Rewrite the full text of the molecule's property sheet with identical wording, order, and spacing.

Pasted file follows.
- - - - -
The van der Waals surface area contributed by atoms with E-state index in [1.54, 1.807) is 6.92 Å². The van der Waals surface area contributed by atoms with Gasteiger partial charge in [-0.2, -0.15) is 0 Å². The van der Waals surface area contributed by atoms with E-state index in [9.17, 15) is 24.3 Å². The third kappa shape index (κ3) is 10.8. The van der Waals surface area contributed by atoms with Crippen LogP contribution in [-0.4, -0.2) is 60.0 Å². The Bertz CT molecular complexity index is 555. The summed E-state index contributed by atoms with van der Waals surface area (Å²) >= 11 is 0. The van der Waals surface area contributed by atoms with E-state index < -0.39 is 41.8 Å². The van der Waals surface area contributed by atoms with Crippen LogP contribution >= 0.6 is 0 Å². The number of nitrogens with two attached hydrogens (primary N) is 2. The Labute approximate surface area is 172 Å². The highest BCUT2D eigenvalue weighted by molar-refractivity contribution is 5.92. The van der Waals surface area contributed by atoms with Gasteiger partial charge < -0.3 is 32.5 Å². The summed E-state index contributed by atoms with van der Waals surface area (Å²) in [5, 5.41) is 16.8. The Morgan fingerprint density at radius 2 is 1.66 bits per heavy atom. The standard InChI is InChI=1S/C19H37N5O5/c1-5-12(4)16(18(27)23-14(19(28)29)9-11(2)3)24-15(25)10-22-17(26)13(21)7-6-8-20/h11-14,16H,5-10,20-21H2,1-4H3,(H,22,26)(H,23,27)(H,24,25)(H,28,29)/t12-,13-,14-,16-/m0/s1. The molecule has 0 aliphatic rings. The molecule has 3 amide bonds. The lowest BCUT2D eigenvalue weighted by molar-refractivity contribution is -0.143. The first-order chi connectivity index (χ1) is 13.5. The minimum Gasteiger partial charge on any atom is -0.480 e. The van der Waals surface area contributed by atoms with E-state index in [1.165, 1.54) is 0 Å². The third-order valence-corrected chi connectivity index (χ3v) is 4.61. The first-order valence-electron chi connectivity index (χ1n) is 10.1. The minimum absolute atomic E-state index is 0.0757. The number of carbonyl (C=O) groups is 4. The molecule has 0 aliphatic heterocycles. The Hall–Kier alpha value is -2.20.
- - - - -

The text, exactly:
The van der Waals surface area contributed by atoms with E-state index in [1.54, 1.807) is 6.92 Å². The van der Waals surface area contributed by atoms with Gasteiger partial charge in [-0.2, -0.15) is 0 Å². The van der Waals surface area contributed by atoms with E-state index in [9.17, 15) is 24.3 Å². The third kappa shape index (κ3) is 10.8. The van der Waals surface area contributed by atoms with Crippen LogP contribution in [-0.4, -0.2) is 60.0 Å². The Bertz CT molecular complexity index is 555. The summed E-state index contributed by atoms with van der Waals surface area (Å²) >= 11 is 0. The van der Waals surface area contributed by atoms with E-state index < -0.39 is 41.8 Å². The van der Waals surface area contributed by atoms with Crippen LogP contribution >= 0.6 is 0 Å². The number of nitrogens with two attached hydrogens (primary N) is 2. The Labute approximate surface area is 172 Å². The highest BCUT2D eigenvalue weighted by molar-refractivity contribution is 5.92. The van der Waals surface area contributed by atoms with Gasteiger partial charge < -0.3 is 32.5 Å². The summed E-state index contributed by atoms with van der Waals surface area (Å²) in [5, 5.41) is 16.8. The Morgan fingerprint density at radius 2 is 1.66 bits per heavy atom. The standard InChI is InChI=1S/C19H37N5O5/c1-5-12(4)16(18(27)23-14(19(28)29)9-11(2)3)24-15(25)10-22-17(26)13(21)7-6-8-20/h11-14,16H,5-10,20-21H2,1-4H3,(H,22,26)(H,23,27)(H,24,25)(H,28,29)/t12-,13-,14-,16-/m0/s1. The molecule has 0 aliphatic rings. The molecule has 3 amide bonds. The lowest BCUT2D eigenvalue weighted by molar-refractivity contribution is -0.143. The first-order chi connectivity index (χ1) is 13.5. The minimum Gasteiger partial charge on any atom is -0.480 e. The van der Waals surface area contributed by atoms with E-state index in [1.165, 1.54) is 0 Å². The third-order valence-corrected chi connectivity index (χ3v) is 4.61. The first-order valence-electron chi connectivity index (χ1n) is 10.1. The minimum absolute atomic E-state index is 0.0757. The number of carbonyl (C=O) groups is 4. The molecule has 0 aliphatic heterocycles. The Hall–Kier alpha value is -2.20.